Monday, 23 April 2012

Tut - Outside The Whale by Salman Rushdie

Salman Rushdie's "Outside the Whale" is apparently a reaction to George Orwell's essay "Inside the Whale" which advocates the independence of politics and literature, and the attitude of defeatism.In this reading the whale is a metaphor for an escape route or a hiding place.

Living inside the whale means accepting anything and everything that is happening in one's surroundings.It's about comfort, sitting quietly and most people adhere to such a stance.But Rushdie is the one who chooses to mix politics and literature.He argues about the need for literature to be analyzed from a political perspective.According to him "it always matters to label rubbish as rubbish, and to do otherwise is to legitimate it.It is the responsibility of the artists  and writers to make a noise and represent the truth, the reality.For art and literature cannot come into being in a social and a political vacuum, and cannot be separated from politics and history.

Rushdie starts the essay by quoting books,television series,documentaries etc. that has created a popular public perception about the Asian people.Through these examples he is trying to show us the stereotypical western approach towards the asian countries particularly India.He gives an example of a documentary about Subhash Chandra Bose in which he, according to him is represented as a clown.The point Rushdie is trying to put through is that through popular modes of entertainment such as films and literature, the West tries to undermine or even degrade the potentials of the 'other countries'.To further elaborate this point Rushdie also quotes a statement from Edward Said's book called Orientalism in which said argues and i quote "The purpose of such false portraits was to provide moral,cultural and artistic justification for imperialism and the underpinning ideology,that of the racial superiority of the Caucasian over the Asiatic".

Rushdie examines the stand that Orwell takes  on the importance of literature in society.Orwell advocates quietism.He created a so called 'whale' mechanism with the intention of allowing authors to keep out of politics.This approach is one that Rushdie disdains, he argues that there is no whale in which an author can hide.

After 'Inside the Whale' , Orwell wrote an essay called 'Politics and the English Language'.Rushdie quotes a statement from that essay and i quote "In our age there is no such thing as keeping out of politics.All issues are political issues and politics itself is a mass of lies, evasions, folly, hatred and schizophrenia." Rushdie gives a reason of Orwell"s such an attitude towards his political surroundings.Orwell lived in a period where Hitler and Stalin also existed and this basically impacted his political understandings.He turned his talents to the business of constructing and also of justifying an escape route.Hence his notion of the ordinary man as victim, and therefore of passivity a the literary stance closest to that of ordinary man.He is using this type of logic as a means of building a path back to the womb, into the whale and away from the thunder of the war.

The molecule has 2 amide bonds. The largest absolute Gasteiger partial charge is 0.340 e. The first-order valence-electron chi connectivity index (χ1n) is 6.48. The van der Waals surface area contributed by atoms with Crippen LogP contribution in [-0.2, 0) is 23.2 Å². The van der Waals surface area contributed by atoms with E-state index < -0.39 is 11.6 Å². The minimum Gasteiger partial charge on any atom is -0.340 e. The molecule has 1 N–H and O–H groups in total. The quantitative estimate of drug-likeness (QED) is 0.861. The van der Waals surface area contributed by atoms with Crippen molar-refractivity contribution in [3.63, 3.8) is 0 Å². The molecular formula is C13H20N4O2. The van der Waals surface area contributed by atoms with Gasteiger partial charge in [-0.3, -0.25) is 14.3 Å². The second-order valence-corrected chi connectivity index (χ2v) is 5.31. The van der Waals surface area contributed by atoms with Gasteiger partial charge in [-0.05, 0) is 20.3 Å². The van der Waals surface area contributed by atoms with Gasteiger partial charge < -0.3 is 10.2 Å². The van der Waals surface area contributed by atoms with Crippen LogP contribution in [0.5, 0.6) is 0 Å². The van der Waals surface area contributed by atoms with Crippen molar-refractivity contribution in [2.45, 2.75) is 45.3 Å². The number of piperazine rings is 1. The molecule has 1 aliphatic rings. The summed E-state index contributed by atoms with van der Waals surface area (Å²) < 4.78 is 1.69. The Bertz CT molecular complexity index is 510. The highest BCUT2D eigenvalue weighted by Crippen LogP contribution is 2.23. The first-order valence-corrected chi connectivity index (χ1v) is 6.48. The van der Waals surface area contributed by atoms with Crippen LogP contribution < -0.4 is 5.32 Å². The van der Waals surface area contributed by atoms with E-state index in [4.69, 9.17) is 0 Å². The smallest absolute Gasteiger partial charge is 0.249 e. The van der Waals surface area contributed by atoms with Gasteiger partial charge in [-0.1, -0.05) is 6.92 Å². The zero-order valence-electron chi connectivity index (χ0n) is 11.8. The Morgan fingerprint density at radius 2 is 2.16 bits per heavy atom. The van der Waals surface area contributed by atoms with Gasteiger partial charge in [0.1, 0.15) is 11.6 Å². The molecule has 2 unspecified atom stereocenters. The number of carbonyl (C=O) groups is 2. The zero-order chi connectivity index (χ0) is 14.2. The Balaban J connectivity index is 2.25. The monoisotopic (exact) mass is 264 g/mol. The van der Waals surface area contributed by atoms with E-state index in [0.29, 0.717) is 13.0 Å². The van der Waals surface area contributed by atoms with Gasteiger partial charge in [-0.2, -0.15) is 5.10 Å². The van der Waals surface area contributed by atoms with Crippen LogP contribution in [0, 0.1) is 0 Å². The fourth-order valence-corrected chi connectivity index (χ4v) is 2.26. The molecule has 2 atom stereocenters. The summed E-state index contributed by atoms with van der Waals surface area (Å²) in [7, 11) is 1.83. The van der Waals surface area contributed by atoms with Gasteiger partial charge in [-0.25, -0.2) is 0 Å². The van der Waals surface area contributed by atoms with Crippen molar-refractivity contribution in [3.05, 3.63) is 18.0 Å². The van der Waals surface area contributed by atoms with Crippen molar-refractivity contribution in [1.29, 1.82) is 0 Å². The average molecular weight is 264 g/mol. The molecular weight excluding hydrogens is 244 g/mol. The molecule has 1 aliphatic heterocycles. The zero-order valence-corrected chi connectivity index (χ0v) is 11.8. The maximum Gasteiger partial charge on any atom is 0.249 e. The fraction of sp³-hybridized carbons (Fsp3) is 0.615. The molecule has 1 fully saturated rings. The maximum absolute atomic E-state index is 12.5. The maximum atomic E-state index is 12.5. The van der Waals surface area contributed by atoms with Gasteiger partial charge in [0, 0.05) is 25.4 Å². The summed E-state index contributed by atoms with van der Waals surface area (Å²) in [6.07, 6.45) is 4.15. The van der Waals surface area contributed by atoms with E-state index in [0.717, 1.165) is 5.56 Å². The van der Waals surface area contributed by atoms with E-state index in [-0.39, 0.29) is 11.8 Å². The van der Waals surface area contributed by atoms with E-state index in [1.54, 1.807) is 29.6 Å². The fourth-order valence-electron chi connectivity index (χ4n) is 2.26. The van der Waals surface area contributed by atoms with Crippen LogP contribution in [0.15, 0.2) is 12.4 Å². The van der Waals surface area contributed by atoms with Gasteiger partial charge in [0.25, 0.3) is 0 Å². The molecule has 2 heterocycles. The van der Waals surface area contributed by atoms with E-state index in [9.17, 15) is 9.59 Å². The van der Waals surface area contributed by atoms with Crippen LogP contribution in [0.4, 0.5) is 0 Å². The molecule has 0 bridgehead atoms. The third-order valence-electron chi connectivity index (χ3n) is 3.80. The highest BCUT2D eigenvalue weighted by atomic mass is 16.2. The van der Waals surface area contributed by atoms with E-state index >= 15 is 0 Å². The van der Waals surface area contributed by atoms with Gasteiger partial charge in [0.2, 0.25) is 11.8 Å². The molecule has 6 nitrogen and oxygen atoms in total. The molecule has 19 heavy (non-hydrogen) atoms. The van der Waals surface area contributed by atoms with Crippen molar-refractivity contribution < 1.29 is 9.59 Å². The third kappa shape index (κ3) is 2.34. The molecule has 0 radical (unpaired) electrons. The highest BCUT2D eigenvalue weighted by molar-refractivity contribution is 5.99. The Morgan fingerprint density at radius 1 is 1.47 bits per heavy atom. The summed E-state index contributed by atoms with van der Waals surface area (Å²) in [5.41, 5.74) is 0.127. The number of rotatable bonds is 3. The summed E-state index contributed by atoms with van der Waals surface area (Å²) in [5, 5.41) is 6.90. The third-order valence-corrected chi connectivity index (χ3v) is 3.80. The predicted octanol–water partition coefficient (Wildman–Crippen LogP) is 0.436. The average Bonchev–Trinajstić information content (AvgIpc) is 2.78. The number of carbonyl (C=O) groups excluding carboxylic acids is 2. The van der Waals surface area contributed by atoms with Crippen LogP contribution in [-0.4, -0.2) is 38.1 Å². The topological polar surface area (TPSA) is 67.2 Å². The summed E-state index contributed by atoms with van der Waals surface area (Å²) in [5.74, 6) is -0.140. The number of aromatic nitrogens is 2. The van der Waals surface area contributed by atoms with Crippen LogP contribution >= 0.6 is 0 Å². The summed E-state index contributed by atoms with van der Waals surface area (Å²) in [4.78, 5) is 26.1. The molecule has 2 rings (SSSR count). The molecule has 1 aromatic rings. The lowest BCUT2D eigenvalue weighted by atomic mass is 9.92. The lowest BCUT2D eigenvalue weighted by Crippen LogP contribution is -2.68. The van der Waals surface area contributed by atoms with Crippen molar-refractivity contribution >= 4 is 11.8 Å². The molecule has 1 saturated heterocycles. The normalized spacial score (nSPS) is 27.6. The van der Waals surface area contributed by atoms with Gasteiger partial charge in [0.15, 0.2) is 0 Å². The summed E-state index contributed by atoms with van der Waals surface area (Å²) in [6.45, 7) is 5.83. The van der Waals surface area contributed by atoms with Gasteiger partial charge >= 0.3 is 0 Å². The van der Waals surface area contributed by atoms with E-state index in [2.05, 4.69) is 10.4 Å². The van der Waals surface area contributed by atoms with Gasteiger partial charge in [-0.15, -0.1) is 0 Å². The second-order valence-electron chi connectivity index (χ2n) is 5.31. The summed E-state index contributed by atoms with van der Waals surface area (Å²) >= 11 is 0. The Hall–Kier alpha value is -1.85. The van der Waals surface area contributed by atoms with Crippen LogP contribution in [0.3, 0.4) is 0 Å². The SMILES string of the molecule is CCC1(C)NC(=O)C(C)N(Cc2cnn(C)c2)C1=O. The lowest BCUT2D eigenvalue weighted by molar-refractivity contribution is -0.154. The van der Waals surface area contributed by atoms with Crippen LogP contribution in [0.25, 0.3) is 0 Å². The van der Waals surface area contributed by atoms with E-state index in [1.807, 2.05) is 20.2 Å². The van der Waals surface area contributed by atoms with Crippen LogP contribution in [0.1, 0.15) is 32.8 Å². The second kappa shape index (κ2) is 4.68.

The attitude of defeatism and despair is a conservative stance according to Rushdie.He says that passivity always serves the interests of the status quo, of the people already at the top of the heap.If books and films could be made and consumed in the belly of the whale, it might be possible to consider them merely as entertainment or on occasion as art.But in our whale-less world, in this without quiet corners, there can be no easy escape from history, from terrible, unquiet fuss.

As Rushdie says, there is no whale in which an author can hide.He argues that there shouldn't be any whale because staying quiet, accepting everything is not an option in our violent, scary world.There is a need to analyze works of art,entertainment from a political perspective.Those who have been given the responsibility to shape a nation's identity, the nation's writers must not allow politicians to be the sole shaper of world views.His judgement 
is sharply clear - "If writers leave the business of making pictures of the world to politicians, it will be one of history's great and most abject abdications."

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